While research shows a continuing decline in the market since June 2018 for both house and other dwellings, a number of factors are pointing to a stabilising market, according to the latest research from the REIA.
REIA president Adrian Kelly said that property prices fell across Australia at the start of the year, with the weighted average median prices decreasing, with houses declining by 2.2 per cent and other dwellings by 1.4 per cent.
But he said that there are also a number of factors that suggest the market is beginning to right itself.
“With the election out of the way and no change in property taxation, a cut in official interest rates in June and the possibility of a further cut later this year, we should see the market, which is already showing signs that the rate of price falls is declining, stabilise,” Mr Kelly said.
“The rate cut, unlike the last series of cuts in 2015 and 2016 which stimulated investor activity, will benefit first home buyers who have seen their numbers decrease nationally to 23,403 in the March quarter 2019, down 19.7 per cent for the quarter and a decrease of 11.6 per cent compared to the corresponding quarter in 2018.”
Mr Kelly said the weighted average median price for houses for the eight capital cities decreased to $722,028 over the quarter, with prices decreasing in all capital cities, except for Adelaide and Darwin.
“The weighted average median price for other dwellings decreased to $568,584 over the quarter, with prices decreasing in all capital cities, except for Adelaide and Hobart.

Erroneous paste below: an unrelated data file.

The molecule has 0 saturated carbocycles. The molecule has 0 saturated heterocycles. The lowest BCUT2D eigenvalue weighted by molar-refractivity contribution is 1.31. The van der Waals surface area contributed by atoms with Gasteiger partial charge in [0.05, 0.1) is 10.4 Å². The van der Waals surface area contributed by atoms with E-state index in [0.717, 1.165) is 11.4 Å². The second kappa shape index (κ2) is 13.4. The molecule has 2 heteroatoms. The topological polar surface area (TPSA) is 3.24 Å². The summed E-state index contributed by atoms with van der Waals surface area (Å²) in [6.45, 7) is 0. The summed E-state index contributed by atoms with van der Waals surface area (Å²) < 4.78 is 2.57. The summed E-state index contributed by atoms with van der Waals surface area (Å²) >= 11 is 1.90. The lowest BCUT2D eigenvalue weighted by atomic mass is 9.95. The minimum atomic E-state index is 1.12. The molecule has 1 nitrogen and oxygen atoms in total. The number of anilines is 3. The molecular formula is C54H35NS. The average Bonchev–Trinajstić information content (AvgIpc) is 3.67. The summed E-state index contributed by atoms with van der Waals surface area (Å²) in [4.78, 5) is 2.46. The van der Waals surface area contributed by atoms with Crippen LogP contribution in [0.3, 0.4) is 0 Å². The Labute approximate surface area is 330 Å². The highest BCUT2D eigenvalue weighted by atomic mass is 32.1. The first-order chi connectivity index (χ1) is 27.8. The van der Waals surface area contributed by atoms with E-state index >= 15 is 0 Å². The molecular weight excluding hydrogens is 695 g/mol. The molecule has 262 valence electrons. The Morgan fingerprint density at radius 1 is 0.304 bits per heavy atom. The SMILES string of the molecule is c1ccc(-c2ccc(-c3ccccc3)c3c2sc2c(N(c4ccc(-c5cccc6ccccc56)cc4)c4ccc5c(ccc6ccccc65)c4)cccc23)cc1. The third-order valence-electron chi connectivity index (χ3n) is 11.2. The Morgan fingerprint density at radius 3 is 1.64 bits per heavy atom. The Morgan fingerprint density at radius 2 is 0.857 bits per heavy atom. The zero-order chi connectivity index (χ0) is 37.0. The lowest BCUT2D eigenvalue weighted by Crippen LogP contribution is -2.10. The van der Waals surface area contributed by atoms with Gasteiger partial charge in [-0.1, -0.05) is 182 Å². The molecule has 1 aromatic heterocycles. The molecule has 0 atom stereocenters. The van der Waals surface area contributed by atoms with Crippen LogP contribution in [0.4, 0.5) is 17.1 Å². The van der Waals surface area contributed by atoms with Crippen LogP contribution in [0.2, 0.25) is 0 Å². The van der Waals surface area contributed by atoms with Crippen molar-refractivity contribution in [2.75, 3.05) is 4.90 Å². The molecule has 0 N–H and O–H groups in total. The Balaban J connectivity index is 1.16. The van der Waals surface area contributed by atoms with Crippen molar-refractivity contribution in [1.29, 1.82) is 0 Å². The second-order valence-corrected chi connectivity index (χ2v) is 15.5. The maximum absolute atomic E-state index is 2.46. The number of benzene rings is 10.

“The quarterly decline in volume of both investor and owner-occupied finance of 20.7 per cent and 21.6 per cent, respectively, following the imposition of prudential controls by APRA and changes in banks’ lending criteria post the Hayne royal commission have contributed to this outcome.
“For owner-occupied finance, it’s the largest quarterly decline since March 2010, and for investor finance the largest decline since March 2004.
“Over the quarter, the median rent for three-bedroom houses increased or remained steady in all capital cities, except Darwin where there was a decline. The median rent for two-bedroom other dwellings also either increased or remained steady in all capital cities except Darwin.
“The weighted average vacancy rate for the eight capital cities decreased to 2.8 per cent during the March quarter, indicating a slight tightening of the rental market.”